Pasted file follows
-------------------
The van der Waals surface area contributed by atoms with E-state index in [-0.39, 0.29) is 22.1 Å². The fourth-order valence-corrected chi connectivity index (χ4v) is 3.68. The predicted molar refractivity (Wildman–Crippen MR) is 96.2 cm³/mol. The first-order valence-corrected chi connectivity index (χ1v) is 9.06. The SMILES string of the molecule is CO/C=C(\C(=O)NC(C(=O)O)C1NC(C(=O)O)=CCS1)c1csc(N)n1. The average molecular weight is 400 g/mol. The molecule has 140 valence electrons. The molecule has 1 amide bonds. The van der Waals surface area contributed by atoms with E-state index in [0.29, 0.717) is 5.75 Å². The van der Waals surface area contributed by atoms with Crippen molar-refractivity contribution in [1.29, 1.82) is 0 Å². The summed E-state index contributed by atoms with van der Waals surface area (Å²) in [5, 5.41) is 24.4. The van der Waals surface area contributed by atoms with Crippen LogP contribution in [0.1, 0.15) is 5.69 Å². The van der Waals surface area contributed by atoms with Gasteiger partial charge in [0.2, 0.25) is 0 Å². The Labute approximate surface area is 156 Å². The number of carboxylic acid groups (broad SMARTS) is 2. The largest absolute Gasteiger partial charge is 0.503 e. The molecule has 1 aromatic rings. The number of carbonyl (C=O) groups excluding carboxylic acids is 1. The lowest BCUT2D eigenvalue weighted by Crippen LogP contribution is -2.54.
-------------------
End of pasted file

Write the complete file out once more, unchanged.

The van der Waals surface area contributed by atoms with E-state index in [-0.39, 0.29) is 22.1 Å². The fourth-order valence-corrected chi connectivity index (χ4v) is 3.68. The predicted molar refractivity (Wildman–Crippen MR) is 96.2 cm³/mol. The first-order valence-corrected chi connectivity index (χ1v) is 9.06. The SMILES string of the molecule is CO/C=C(\C(=O)NC(C(=O)O)C1NC(C(=O)O)=CCS1)c1csc(N)n1. The average molecular weight is 400 g/mol. The molecule has 140 valence electrons. The molecule has 1 amide bonds. The van der Waals surface area contributed by atoms with E-state index in [0.29, 0.717) is 5.75 Å². The van der Waals surface area contributed by atoms with Crippen molar-refractivity contribution in [1.29, 1.82) is 0 Å². The summed E-state index contributed by atoms with van der Waals surface area (Å²) in [5, 5.41) is 24.4. The van der Waals surface area contributed by atoms with Crippen LogP contribution in [0.1, 0.15) is 5.69 Å². The van der Waals surface area contributed by atoms with Gasteiger partial charge in [0.2, 0.25) is 0 Å². The Labute approximate surface area is 156 Å². The number of carboxylic acid groups (broad SMARTS) is 2. The largest absolute Gasteiger partial charge is 0.503 e. The molecule has 1 aromatic rings. The number of carbonyl (C=O) groups excluding carboxylic acids is 1. The lowest BCUT2D eigenvalue weighted by Crippen LogP contribution is -2.54.